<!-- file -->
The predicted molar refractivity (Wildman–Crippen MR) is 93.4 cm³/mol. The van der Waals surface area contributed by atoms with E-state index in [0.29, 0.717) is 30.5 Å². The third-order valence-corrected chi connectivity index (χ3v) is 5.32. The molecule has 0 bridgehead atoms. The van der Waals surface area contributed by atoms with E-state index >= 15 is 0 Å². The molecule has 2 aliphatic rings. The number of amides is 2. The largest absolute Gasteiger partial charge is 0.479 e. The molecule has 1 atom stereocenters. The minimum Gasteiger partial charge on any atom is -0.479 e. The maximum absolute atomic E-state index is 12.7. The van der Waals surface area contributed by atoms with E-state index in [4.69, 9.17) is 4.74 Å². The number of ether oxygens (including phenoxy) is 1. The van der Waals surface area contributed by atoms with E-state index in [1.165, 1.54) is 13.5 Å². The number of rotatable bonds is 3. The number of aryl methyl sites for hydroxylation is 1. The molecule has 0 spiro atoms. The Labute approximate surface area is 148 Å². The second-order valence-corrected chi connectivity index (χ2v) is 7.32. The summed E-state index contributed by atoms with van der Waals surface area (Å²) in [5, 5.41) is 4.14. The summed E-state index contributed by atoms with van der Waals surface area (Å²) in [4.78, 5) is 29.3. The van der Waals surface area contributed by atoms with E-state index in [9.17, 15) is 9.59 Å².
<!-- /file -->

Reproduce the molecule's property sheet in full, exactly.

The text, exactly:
The predicted molar refractivity (Wildman–Crippen MR) is 93.4 cm³/mol. The van der Waals surface area contributed by atoms with E-state index in [0.29, 0.717) is 30.5 Å². The third-order valence-corrected chi connectivity index (χ3v) is 5.32. The molecule has 0 bridgehead atoms. The van der Waals surface area contributed by atoms with E-state index >= 15 is 0 Å². The molecule has 2 aliphatic rings. The number of amides is 2. The largest absolute Gasteiger partial charge is 0.479 e. The molecule has 1 atom stereocenters. The minimum Gasteiger partial charge on any atom is -0.479 e. The maximum absolute atomic E-state index is 12.7. The van der Waals surface area contributed by atoms with E-state index in [4.69, 9.17) is 4.74 Å². The number of ether oxygens (including phenoxy) is 1. The van der Waals surface area contributed by atoms with E-state index in [1.165, 1.54) is 13.5 Å². The number of rotatable bonds is 3. The number of aryl methyl sites for hydroxylation is 1. The molecule has 0 spiro atoms. The Labute approximate surface area is 148 Å². The second-order valence-corrected chi connectivity index (χ2v) is 7.32. The summed E-state index contributed by atoms with van der Waals surface area (Å²) in [5, 5.41) is 4.14. The summed E-state index contributed by atoms with van der Waals surface area (Å²) in [4.78, 5) is 29.3. The van der Waals surface area contributed by atoms with E-state index in [9.17, 15) is 9.59 Å².